If you aren’t sure if your child will go to college, you can also set the money aside in a regular savings account, CD, or invest in a taxable account but have the money earmarked for a college education, you just won’t get the same tax benefits.
Save for a Down Payment on a Home
The more money you have to put down on a home, the easier it is to get approved for a mortgage. Whether you’re buying your first home, a subsequent home, or you want to invest in real estate, a down payment is crucial.
Ideally, you should have 20% or more to put down on a home. You’ll also have closing costs to pay, which can add up quickly since they cost 3% – 5% of your loan amount. The earlier you save for a home the more money you’ll have because you’ll give your money more time to grow.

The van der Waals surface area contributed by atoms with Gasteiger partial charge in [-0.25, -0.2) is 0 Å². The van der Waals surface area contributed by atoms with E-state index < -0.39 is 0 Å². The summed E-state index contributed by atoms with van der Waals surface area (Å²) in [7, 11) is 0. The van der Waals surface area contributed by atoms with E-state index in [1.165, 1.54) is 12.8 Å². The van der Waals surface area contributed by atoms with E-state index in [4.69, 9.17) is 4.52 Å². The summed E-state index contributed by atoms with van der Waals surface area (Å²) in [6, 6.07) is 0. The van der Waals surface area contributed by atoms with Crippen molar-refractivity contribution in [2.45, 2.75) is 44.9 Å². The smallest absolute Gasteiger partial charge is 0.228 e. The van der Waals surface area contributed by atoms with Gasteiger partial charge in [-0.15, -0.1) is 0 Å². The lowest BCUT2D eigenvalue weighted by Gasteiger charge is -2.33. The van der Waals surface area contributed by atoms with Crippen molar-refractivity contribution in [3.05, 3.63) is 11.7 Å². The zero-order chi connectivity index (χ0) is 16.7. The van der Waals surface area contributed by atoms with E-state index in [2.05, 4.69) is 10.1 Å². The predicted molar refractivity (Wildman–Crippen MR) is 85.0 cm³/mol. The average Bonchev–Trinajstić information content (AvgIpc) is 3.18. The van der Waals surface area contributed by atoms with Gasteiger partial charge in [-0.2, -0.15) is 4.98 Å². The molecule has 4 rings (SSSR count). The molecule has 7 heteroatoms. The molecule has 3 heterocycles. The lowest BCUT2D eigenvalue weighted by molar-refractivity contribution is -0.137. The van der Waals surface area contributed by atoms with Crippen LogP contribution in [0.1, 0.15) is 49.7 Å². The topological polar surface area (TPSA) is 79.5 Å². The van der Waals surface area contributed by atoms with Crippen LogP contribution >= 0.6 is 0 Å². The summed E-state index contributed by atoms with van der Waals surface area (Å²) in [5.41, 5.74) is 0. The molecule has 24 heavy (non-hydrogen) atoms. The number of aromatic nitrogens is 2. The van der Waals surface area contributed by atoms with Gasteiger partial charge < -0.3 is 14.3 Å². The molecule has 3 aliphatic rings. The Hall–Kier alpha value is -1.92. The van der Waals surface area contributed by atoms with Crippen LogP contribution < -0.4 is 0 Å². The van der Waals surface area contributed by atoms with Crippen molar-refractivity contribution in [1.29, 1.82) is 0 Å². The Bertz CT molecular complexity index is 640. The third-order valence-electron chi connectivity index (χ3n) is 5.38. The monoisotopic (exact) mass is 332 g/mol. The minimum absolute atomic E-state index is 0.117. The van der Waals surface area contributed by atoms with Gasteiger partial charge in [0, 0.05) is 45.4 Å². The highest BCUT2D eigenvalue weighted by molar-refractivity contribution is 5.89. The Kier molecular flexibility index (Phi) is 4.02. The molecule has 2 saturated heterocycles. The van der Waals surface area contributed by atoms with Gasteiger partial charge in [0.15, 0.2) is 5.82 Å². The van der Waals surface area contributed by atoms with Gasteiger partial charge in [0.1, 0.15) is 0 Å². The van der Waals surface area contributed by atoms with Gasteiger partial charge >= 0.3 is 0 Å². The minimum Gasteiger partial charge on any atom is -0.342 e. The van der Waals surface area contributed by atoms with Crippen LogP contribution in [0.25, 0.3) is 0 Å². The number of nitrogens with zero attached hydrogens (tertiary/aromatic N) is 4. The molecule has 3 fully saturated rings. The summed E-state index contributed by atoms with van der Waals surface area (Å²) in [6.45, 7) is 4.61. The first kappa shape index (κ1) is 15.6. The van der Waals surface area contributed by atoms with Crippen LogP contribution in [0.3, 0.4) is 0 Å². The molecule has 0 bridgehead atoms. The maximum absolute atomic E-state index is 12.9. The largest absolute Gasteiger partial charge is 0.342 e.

Other Reasons to Save for a Home
Buying a home means a lot of financial responsibility. Sometimes it makes sense to keep some of your assets liquid to cover other expenses you might have with a home including:
- Home repairs
- Home renovations
- Furnishing your home
- Updating appliances
Pay your Mortgage off Early
If you already own a home, you can use any extra money you have at the end of the month to pay your mortgage off faster. Today, most mortgage loans don’t have a prepayment penalty today. This means you can pay your mortgage off early without paying a fine.
The good news is you don’t need a lot of money to pay your mortgage off early. Here are a few simple ways to pay it off with only a little extra money.